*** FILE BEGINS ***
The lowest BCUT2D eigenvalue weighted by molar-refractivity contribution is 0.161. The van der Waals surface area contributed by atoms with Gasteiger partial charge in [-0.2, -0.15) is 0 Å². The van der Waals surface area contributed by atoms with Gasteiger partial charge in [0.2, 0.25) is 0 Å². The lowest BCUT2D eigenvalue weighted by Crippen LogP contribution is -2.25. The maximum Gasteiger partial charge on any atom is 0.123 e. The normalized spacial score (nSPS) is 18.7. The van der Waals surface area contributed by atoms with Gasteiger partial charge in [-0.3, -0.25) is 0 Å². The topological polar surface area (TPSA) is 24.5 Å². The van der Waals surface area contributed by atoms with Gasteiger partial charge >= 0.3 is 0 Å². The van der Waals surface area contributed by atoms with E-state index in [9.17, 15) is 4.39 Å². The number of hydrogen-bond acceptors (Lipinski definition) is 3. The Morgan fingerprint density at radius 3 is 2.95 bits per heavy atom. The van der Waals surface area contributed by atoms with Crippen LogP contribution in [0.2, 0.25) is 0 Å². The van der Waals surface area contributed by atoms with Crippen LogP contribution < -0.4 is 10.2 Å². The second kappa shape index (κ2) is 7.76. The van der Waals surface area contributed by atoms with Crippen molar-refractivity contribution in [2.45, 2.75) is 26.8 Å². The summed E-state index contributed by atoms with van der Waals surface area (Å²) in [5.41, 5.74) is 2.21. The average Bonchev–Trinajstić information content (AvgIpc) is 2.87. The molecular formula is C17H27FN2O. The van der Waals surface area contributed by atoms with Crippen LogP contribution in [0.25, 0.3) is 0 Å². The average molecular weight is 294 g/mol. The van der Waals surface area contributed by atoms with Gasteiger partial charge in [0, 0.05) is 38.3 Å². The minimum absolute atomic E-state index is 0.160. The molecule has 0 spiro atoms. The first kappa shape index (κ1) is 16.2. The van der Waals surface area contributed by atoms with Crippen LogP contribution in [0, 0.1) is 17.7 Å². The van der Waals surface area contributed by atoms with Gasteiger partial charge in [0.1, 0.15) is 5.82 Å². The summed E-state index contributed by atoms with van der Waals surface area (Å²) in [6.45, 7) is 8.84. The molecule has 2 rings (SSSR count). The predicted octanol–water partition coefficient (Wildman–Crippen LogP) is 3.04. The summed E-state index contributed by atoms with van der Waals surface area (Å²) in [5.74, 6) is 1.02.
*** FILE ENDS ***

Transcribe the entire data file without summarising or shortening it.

The lowest BCUT2D eigenvalue weighted by molar-refractivity contribution is 0.161. The van der Waals surface area contributed by atoms with Gasteiger partial charge in [-0.2, -0.15) is 0 Å². The van der Waals surface area contributed by atoms with Gasteiger partial charge in [0.2, 0.25) is 0 Å². The lowest BCUT2D eigenvalue weighted by Crippen LogP contribution is -2.25. The maximum Gasteiger partial charge on any atom is 0.123 e. The normalized spacial score (nSPS) is 18.7. The van der Waals surface area contributed by atoms with Gasteiger partial charge in [-0.3, -0.25) is 0 Å². The topological polar surface area (TPSA) is 24.5 Å². The van der Waals surface area contributed by atoms with Gasteiger partial charge >= 0.3 is 0 Å². The van der Waals surface area contributed by atoms with E-state index in [9.17, 15) is 4.39 Å². The number of hydrogen-bond acceptors (Lipinski definition) is 3. The Morgan fingerprint density at radius 3 is 2.95 bits per heavy atom. The van der Waals surface area contributed by atoms with Crippen LogP contribution in [0.2, 0.25) is 0 Å². The van der Waals surface area contributed by atoms with Crippen LogP contribution < -0.4 is 10.2 Å². The second kappa shape index (κ2) is 7.76. The van der Waals surface area contributed by atoms with Crippen molar-refractivity contribution in [2.45, 2.75) is 26.8 Å². The summed E-state index contributed by atoms with van der Waals surface area (Å²) in [5.41, 5.74) is 2.21. The average Bonchev–Trinajstić information content (AvgIpc) is 2.87. The molecular formula is C17H27FN2O. The van der Waals surface area contributed by atoms with Crippen LogP contribution in [0.25, 0.3) is 0 Å². The average molecular weight is 294 g/mol. The van der Waals surface area contributed by atoms with Gasteiger partial charge in [0, 0.05) is 38.3 Å². The minimum absolute atomic E-state index is 0.160. The molecule has 0 spiro atoms. The first kappa shape index (κ1) is 16.2. The van der Waals surface area contributed by atoms with Crippen LogP contribution in [0, 0.1) is 17.7 Å². The van der Waals surface area contributed by atoms with Gasteiger partial charge in [0.1, 0.15) is 5.82 Å². The summed E-state index contributed by atoms with van der Waals surface area (Å²) in [6.45, 7) is 8.84. The molecule has 2 rings (SSSR count). The predicted octanol–water partition coefficient (Wildman–Crippen LogP) is 3.04. The summed E-state index contributed by atoms with van der Waals surface area (Å²) in [5.74, 6) is 1.02.